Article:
Purpose Prevalence rates, and bivariate comorbidity patterns, of many common mental disorders differ significantly across ethnic groups. While studies have examined multivariate comorbidity patterns by gender and age, no studies to our knowledge have examined such patterns by ethnicity. Such an investigation could aid in understanding the nature of ethnicity-related health disparities in mental health and is timely given the likely implementation of multivariate comorbidity structures (i.e., internalizing and externalizing) to frame key parts of DSM-5. Methods We investigated whether multivariate comorbidity of 11 common mental disorders, and their associated latent comorbidity factors, differed across five ethnic groups in a large, nationally representative sample (n = 43,093). We conducted confirmatory factor analyses and factorial invariance analyses in White (n = 24,507), Hispanic/ Latino (n = 8,308), Black (n = 8,245), Asian/Pacific Islander (n = 1,332), and American Indian/Alaska Native (n = 701) individuals. Results Results supported a two-factor internalizing- externalizing comorbidity factor model in both lifetime and 12-month diagnoses. This structure was invariant across ethnicity, but factor means differed significantly across ethnic groups. Conclusions These findings, taken together, indicated that observed prevalence rate differences between ethnic groups reflect ethnic differences in latent internalizing and externalizing factor means. We discuss implications for classification (DSM-5 and ICD-11 meta-structure), health disparities research, and treatment. Springer-Verlag (outside the USA) 2012.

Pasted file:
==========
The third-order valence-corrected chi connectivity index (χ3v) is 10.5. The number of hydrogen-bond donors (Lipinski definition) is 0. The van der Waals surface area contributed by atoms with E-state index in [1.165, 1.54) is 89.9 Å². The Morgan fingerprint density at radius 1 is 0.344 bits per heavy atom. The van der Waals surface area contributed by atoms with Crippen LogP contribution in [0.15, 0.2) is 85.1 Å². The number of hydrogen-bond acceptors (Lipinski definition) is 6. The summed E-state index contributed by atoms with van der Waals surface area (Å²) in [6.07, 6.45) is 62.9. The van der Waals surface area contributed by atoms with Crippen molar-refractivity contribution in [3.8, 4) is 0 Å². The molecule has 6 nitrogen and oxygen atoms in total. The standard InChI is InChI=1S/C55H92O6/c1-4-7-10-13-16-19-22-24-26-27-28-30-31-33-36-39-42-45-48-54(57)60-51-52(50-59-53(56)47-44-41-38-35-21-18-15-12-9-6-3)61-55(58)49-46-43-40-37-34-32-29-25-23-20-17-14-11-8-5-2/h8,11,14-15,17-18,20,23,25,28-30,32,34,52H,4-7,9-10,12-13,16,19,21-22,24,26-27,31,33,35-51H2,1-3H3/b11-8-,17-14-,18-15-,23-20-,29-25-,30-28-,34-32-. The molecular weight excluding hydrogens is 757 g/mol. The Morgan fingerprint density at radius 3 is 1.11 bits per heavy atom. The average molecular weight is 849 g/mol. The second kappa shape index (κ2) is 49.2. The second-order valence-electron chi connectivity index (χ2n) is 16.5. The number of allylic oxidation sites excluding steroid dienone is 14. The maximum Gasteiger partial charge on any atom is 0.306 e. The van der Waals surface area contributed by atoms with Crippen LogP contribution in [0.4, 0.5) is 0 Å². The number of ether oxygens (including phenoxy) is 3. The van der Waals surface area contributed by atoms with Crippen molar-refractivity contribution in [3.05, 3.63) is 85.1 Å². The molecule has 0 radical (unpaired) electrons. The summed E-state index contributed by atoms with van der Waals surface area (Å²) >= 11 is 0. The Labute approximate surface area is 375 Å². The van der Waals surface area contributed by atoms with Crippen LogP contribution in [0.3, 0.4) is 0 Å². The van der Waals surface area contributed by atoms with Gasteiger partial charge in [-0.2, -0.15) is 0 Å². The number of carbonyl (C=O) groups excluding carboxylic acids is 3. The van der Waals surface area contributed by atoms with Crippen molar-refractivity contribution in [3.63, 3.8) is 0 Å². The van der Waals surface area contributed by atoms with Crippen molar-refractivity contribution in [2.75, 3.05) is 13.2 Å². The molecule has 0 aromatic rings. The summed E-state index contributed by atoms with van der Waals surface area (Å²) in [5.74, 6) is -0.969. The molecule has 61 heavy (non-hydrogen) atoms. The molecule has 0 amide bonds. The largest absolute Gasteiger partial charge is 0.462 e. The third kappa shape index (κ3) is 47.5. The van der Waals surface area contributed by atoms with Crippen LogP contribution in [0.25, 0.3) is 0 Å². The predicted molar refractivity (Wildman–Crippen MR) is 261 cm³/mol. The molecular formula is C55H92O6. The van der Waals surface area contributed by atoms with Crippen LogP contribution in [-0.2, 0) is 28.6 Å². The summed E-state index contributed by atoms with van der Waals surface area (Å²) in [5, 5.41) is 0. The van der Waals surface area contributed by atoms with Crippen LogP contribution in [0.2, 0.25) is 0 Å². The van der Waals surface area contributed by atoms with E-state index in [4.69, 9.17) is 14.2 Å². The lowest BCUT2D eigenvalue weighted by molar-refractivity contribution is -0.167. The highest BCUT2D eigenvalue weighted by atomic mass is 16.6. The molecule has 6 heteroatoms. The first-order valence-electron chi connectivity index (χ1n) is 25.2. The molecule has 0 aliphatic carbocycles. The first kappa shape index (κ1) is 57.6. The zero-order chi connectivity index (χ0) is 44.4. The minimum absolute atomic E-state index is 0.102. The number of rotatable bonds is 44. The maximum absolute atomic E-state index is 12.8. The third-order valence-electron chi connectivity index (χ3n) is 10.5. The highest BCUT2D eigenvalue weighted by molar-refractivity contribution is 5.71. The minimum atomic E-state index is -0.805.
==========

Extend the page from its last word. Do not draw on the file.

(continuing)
|Original language||English (US)|
|Number of pages||10|
|Journal||Social Psychiatry and Psychiatric Epidemiology|
|State||Published - May 2013|
Bibliographical noteFunding Information:
Acknowledgments U01AA018111, R01DA018652, and K05AA 014223 (Hasin). The National Epidemiologic Survey on Alcohol and Related Conditions was sponsored by the National Institute on Alcohol Abuse and Alcoholism (NIAAA) and funded, in part, by the Intramural Program, NIAAA, National Institutes of Health, with additional support from the National Institute on Drug Abuse.